|Mauritius 1992 5 rupees, KM# 56
Once you start to explore the world of foreign coin collecting, you’ll inevitably run across KM numbers (frequently abbreviated “KM#”). Collecting sites like Numista and World Coin Gallery list them prominently in their search results. eBay auctions for individual foreign coins frequently contain them. NGC’s World Coin Price Guide includes them in its results. And if you ever tried to trade coins with someone with more collecting experience, they probably asked for, or gave, a KM number when describing a coin.
KM numbers are a numbering system for world coins created by the authors of the Standard Catalog of World Coins – Chester Krause (“K”) and Clifford Mishler (“M”) – which was first printed in 1972. The authors very astutely realized that it would make it easier for collectors to use their reference guide, and to be able to discuss specific coins, if there was a shorthand way of identifying a specific coin (instead of saying “The second type of the India 25 paise coin from 1967”).
In the Standard Catalog, each country’s coins are given a number (starting at 1 and counting up). KM numbers are generally assigned from oldest to newest, then from smallest to largest denomination. For example, in Mauritania the KM numbers look like this (ordered by KM number):
- 1/5 Ouguiya (1973): KM# 1
- 1 Ouguiya (1973): KM# 2
- 5 Ouguiya (1973-): KM# 3
- 10 Ouguiya (1973-): KM# 4
- 20 Ouguiya (1973-): KM# 5
- 1 Ouguiya (1974-): KM# 6
Notice that for the coins starting in 1973, the KM numbers follow the denominations – 1/5, 1, 5, 10, 20. Then in 1974, the 1 Ouguiya changed its design slightly and was given a new number (#6).
When a coin gets a new design (even a slight change), it usually is given a new number. In Great Britain, the pound coin cycles through different reverse designs to signify the 4 members of the United Kingdom (Great Britain, Scotland, Northern Ireland, and Wales). Each of these reverse designs is given its own KM number. Sometimes, a small design change receives a decimal-point number (“214.2”) instead of an entirely new number.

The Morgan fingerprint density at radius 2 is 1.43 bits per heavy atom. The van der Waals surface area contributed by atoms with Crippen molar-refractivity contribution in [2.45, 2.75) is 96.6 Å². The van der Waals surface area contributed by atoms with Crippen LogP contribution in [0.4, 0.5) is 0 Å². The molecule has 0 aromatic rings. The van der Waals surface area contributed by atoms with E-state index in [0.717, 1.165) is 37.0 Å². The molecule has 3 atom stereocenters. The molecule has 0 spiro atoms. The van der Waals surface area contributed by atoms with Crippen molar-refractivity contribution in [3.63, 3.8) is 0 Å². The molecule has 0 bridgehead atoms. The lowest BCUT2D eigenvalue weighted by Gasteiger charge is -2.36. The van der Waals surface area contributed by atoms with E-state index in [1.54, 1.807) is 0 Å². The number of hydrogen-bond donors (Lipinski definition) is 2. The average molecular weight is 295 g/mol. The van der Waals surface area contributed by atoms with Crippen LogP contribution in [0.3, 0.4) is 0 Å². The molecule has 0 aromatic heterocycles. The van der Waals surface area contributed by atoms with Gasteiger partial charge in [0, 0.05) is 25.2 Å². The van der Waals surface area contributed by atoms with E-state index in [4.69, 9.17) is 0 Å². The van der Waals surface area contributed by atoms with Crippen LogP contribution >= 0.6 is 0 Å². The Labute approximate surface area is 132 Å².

When a coin’s composition (the metal that it is made of) changes, however, it usually does not get a whole new KM number (as long as the design stays the same). Instead, a letter is added to the KM number to signify the change in materials. For example, Singapore’s KM#1 is the 1 cent coin made of bronze; the copper-clad steel version is KM#1a.
It is imporant to note that KM numbers are only unique within a country – most countries have their own “KM# 1”. They also usually aren’t specific to a year – Switzerland’s KM# 29 (20 rappen) starts in 1881 and continues to this day. In order to properly refer to a coin you should include:
- KM number
For example: Netherlands 1 Gulden 1973 KM# 184
As you can see from this example, in many cases the KM number is actually unnecessary to identify a specific coin. The country, denomination, and year are sufficient to pinpoint the coin being discussed. The most crucial use of KM numbers occurs when there are multiple designs for a single year. For example, the India 10 paise coins between 1988 and 1993 were issued in 2 different styles – a scalloped coin (KM# 39) and a plain round coin (KM#40). In this case, using the KM number would help communicate which coin you are referring to.
Because of the way the numbers have to be assigned, KM numbers are not very useful for organizing coins in a collection. Numbers that are close to each other could represent different designs of the same coin, or completely different coins. If you stored your collection in KM# order, it would probably look a little funny. And it is very difficult to find a coin in one of the Standard Catalog of World Coin books by KM number and country alone, because the catalog is organized by denomination and year. However, it is common to write KM numbers on the coins in your collection (usually on the back of your protective coin flips) so that, should you need to know them, you don’t have to repeatedly look up the coins in a catalog.
Other Catalog Numbers
The Standard Catalog of World Coins was not the first to assign numbers to coins. Even within the Catalog there are references to coin numbering systems that were introduced by other catalogs and are in common use. While KM numbers are probably the most familiar for world coin collectors, you may also run across:
- Y#: Modern World Coins and Current Coins of the World – Richard S. Yeoman
- C#: Coins of the World, 1750-1850 – William D. Craig
- K#: Illustrated Catalog of Chinese Coins – Eduard Kann